Tag Archives: Pets

A Tobi Weekend, of Sorts

Late Friday afternoon, Tobi came racing into the house and snuggled next to my legs while I was sitting on the sofa. Suddenly, he raced around the coffee table and again, snuggled next to me. Miez came in, he ran to her to say hello, and ran back to me.

Somewhat perplexed by his behaviour I got up and noticed droplets of blood on the carpets. I made Tobi lie down, checked him for injuries and found none. His strange behaviour continued so I took him next door to Hilde and my Dad’s, where we checked him again and discovered that the source of bleeding was, in fact, a split claw, which was obviously causing him extreme pain. He’d apparently been digging holes in the garden (he seems to be in a digging phase at the moment) and injured himself.

Off to the vet. There was no other remedy than to remove the tip of the claw, which she thankfully accomplished with one quick move. Poor Tobi yelped at the top of his lungs and just quivered. The vet bandaged the paw, gave him a whole handful of treats, and sent us on our way.

Notice the cute Sesame Street “Ernie” sock which she used to cover and protect the bandage.

Poor Tobi limped dreadfully. We felt incredibly sorry for him, of course.

Despite his injury, we took him with us yesterday for a wonderful lunch at the Restaurant which is owned by the woman we got him from. We hadn’t dared appear there for a while, as in the winter of 2004, Tobi’s mother Nicki and his brother Wuzi were shot by a hunter and we didn’t want to open any scars which were not yet healed. I posted about that incident here.

Mrs. M was thrilled to see Tobi, who immediately recognised her of course. After a joyful reunion with one of her “little ones”, she sat down and chatted with us for quite a while. She now has a new dog, a Lab, but still misses Nicki immensely. We learned some dreadful things about the incident in 2004, and it almost broke my heart when she told us of how, the next day, she went to retrieve the two dogs’ bodies from the hunter’s garage, where he had put them.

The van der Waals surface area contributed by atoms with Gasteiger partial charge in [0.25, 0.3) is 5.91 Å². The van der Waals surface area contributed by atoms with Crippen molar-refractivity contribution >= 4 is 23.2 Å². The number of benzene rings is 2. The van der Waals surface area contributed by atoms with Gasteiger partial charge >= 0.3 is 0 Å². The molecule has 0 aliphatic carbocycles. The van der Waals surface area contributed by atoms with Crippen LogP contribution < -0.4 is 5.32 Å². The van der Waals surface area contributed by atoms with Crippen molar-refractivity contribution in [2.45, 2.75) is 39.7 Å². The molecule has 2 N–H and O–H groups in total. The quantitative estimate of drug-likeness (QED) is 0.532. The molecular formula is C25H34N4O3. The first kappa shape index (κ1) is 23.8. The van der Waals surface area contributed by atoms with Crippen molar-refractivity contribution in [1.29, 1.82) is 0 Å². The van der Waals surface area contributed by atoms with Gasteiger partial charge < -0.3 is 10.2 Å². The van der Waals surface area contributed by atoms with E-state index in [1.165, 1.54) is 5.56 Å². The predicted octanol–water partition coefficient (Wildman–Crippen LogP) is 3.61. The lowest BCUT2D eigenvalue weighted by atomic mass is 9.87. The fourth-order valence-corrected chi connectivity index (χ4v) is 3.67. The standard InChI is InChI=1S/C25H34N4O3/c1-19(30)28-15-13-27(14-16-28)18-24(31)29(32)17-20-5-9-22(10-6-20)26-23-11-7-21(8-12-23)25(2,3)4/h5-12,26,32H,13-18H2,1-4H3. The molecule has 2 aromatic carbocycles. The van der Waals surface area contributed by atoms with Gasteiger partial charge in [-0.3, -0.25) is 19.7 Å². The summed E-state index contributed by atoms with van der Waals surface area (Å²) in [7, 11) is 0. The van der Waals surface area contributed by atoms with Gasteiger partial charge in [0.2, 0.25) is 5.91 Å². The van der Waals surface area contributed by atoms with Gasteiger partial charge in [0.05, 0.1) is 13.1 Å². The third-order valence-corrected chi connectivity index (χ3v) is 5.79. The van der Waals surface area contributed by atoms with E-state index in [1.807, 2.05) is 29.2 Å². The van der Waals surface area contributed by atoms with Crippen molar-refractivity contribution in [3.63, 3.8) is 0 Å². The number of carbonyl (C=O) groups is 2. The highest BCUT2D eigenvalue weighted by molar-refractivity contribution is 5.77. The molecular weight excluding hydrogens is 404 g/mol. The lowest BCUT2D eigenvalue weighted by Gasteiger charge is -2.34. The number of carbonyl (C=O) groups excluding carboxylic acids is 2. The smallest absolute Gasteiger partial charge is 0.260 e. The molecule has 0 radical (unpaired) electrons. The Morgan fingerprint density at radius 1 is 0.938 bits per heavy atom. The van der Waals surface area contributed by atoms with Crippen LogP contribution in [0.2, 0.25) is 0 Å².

In the evening, I debated on whether to take our poor limping dog down for a walk by the river, not sure if it would be a good thing or not. I headed to the grocery store on my bicycle to purchase a few things I needed for the weekend and when Tobi saw me pushing my bike onto the property, came RACING up to greet me. Without a limp. Once I was in the kitchen putting away my things, he was limping again.

Down by the river, he ran around like a puppy. No limp in sight.

This morning at 5 a.m. I was awakened by whining sounds – he needed to go out. I let him out, and sat down in the dark living room, waiting for him to come back in so that I could crawl back into bed. It was then that I noticed his bandages were lying around the floor in a gazillion pieces. He’d managed to remove the sock and chew the bandage off.

This morning, I re-bandaged the paw for him and covered it with a plain black sock out of my collection (as Ernie was soaking wet). Wonder if it will be a limping or no-limping kind of day 😉

Ducks, Mice, and a New Pair of Socks

It was a lovely and long weekend, bleakened only through the constantly dreary gray skies and drizzling rain, which had me daydreaming of riding over high alpine passes under a clear blue sky.

But, since we have no control over the weather, I made the most of it, baking, cooking, and knitting.

Here a short excerpt from the Duck Chronicles:

A “before” picture of the duck.

I took some of the Kumquat jam that my father made from my stepmother’s homegrown Kumquats, mixed in a generous amount of Metaxa in order to obtain proper “basting consistency”. I then basted the duck and added some soup greens to the pan.
After two hours in the oven,
it was finished and delicious.

While I realize that this self-invented recipe was quite a bastardisation of the french classic, Canard aL´Orange, I nevertheless recommend trying it. The kumquats are much more aromatic than oranges, and the Metaxa adds a smooth touch.